According to Bailey (n.p.), single-sex schools blight the decades of anti-segregation civil movements and sex-related discrimination cessation attempts. In Arlington Community High School and a number of other educational establishments, educators have come to separate students in lunchrooms, hallways, and even school buses while other schools have established separate classes for both sexes in physics and algebra. Not only does deepen the once battled sex-based societal segregation, but it also creates judicial collision. To put an example, it was because of segregation that West Virginia middle school program controversy required hearing and settlement in court. The program imposed different expectations of girls as well as boys, with the latter permitted plenty of moving about and the former ordered to sit quietly. Overall, far from yielding no results due to, segregation is the sources of many long-term problems (Bailey n.p.).
Clearly, it is no good telling some students, for example, that they are excellent at subjects other than exact sciences by virtue of gender stipulated laws. Such an imposed attitude will most likely live a mark on the vision of their future profession. Studies conducted by neuroscientists, and legal scholars have proved that segregation based on sex boosts discrimination and helps children develop sex stereotypes that are prerequisite to them engaging in drug abuse, unprotected sex, and aggression. Newly converted schools often force students unwilling to attend unisex classes into transferring to lower-quality schools. Worse, single-sex schools are an expensive educational option. With that in mind, there should be more affordable coed alternatives to such schools without the shortage of experienced educators, better athletic opportunities, and more afterschool options, and what distinguish single-sex schools from unisex establishments are these three options (Bailey n.p.). Conley (n.p.) also puts focus on the possibility of children’s developing gender stereotypes, which is among one of the most negative outcomes of unisex learning mode.
Halpern, Eliot, Bigler, Fabes, Hanish, Hyde, Liben, and Martin (1706) claim that gender distinction is of huge academic value to students; however, such statement may have no scientifically proved grounds. Students already have a higher academic level on entering single-sex schools and had better test scores one year prior to being admitted. In other words, academic successes are mostly anyone else’s merit but that of SS schools. This is not all there is to it since underachieving students tend to transfer out prematurely, which inflates performance results. Exist as successful single-sex schools might, there is no evidence that their organization, a demanding curriculum, and other aspects boost students’ academic performance. If truth be told, the supposedly axiomatic concept of brain difference central to single-sex educational principle does not seem to stand to criticism since neuroscientists have hardly found any differences save for boys’ brain larger volume and girls’ brain cells earlier growth completion, of which neither bears relation to learning and academic success.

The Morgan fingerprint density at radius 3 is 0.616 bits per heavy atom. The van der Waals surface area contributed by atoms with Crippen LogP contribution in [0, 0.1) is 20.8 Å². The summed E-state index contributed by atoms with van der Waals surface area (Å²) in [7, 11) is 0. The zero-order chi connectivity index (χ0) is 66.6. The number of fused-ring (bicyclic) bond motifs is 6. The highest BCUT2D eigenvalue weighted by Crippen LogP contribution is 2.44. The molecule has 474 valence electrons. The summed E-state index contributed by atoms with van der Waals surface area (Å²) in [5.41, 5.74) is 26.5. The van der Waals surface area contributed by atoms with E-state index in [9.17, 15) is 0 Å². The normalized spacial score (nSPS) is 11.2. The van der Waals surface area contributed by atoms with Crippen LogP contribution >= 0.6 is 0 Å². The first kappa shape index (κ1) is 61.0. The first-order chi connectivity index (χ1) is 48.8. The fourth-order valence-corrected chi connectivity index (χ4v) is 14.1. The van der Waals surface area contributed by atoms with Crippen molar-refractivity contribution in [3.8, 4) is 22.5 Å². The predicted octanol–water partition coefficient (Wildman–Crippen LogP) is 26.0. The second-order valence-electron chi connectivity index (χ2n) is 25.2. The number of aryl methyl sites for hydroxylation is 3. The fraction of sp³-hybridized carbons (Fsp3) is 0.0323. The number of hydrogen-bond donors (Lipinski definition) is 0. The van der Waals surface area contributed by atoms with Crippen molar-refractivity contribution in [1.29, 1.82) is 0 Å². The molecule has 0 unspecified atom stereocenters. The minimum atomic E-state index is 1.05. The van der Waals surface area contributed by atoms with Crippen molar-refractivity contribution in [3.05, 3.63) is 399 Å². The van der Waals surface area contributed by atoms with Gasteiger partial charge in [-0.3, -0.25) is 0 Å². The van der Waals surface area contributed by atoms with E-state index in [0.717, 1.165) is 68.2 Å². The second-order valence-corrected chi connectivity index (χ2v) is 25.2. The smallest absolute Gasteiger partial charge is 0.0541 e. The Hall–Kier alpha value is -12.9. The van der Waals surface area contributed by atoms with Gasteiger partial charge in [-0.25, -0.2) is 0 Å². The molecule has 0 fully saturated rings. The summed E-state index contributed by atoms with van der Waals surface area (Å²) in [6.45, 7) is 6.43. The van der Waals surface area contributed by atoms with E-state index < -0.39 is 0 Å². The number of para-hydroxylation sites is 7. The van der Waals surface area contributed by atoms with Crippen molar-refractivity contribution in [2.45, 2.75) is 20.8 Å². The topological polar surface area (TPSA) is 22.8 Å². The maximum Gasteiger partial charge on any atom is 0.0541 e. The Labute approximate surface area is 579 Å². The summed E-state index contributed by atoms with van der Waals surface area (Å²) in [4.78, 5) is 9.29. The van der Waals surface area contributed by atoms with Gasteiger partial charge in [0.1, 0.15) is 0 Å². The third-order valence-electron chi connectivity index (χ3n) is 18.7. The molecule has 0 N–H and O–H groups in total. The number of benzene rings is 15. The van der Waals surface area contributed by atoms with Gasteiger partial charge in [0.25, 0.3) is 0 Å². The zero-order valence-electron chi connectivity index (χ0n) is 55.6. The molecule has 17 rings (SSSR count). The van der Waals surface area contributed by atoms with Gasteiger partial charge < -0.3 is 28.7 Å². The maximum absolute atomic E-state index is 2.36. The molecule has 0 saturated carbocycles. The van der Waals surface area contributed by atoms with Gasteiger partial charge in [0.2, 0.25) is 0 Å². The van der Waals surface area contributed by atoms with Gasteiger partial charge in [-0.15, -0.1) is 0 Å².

Nor is the argument of both sexes having different autonomic nervous system function scientifically correct (Halpern, et al. 1707). Strain (29) states that, despite a well-developed stereotype of performance academic improvement, SS math classes damage students’ end-of-grade scores of mathematics and reading tests. Finally, according to Taylor (n.p.), studies have demonstrated that children from single-sex schools are no different than their counterparts who stem from unisex schools, which refutes the popular belief, based on which unisex schools and classes provide children with knowledge needed for them to master STEM or science, technology, engineering, and math subjects. Conley (n.p.) also insists that there are distinctions between single-sex schools students and their peers from conventional unisex schools in terms of knowledge an academic success.
Such children are far more likely to join subject courses than their peers from unisex schools are. However, single-sex schools are also said to produce stereotypes and be the source of sexism. Children from such classes will likely have problems socializing with opposite sex counterparts while in the workplace. Plenty of scientists claim students from separated classes to show the exact same academic performance as their peers from unisex classes do. Attitudinal, behavioral problems, substance abuse, unprotected sex, and aggression are possible fallouts of single-sex education. That being said, it is highly doubtful that such approach to plying school students with knowledge should be applied very carefully, if at all since there are plenty of weighty arguments against it.
Bailey, Susan Mcgee. "Failing Our Kids: Despite Pseudoscience to the Contrary, Sex Segregation in Public Schools Creates Problems—Not Solutions" Ms. Magazine. Fall 2013. Web. 26 Mar. 2014.
Briegel, J. Rolf. “Study to Determine if the Benefits of Single-sex Schools or Single-sex Classes Apply to Single-sex groups within a Coeducational High School Science Classroom.” MA thesis. California University of Pennsylvania, 2008. 1-63. Web. 26 Mar. 2014.
Conley, Mikaela. "Single-Sex Schools Have Negative Impact on Kids, Says Study." ABC News. 22 Sept. 2011. n.p. Web. 23 Mar. 2014.
Halpern, Diane F., Eliot, Lise, Bigler, Rebecca S., Fabes, Richard A., Hanish, Laura D., Hyde, Janet, Liben, Lynn S., and Carol Lynn Martin. "The Pseudoscience of Single-Sex Schooling." Science 333.6050 (23 Sept. 2011): 1706-707. Web.Science.23 Mar. 2013.
Novotney, Amy. “Coed versus single-sex ed.” American Psychological Association. 42.2 (2011): 58. Web. 26 Mar. 2014.
Strain, Michael R. "Single-Sex Classes & Student Outcomes: Evidence from North Carolina." Economics of Education Review 36 (Oct. 2013): 1-46. Web. 26 Mar. 2014.
Streitmatter, Janice, L. “For Girls Only. Making a Case for Single-Sex Schooling.” State University of New York Press. 1999. 1-153. Web. 26 Mar. 2014.
Taylor, Marisa. "Study: Single-Sex Education offers No Benefits." Aljazeera America. Al Jazeera America, LLC, 5 Feb 2014. n.p. Web. 23 Mar. 2014.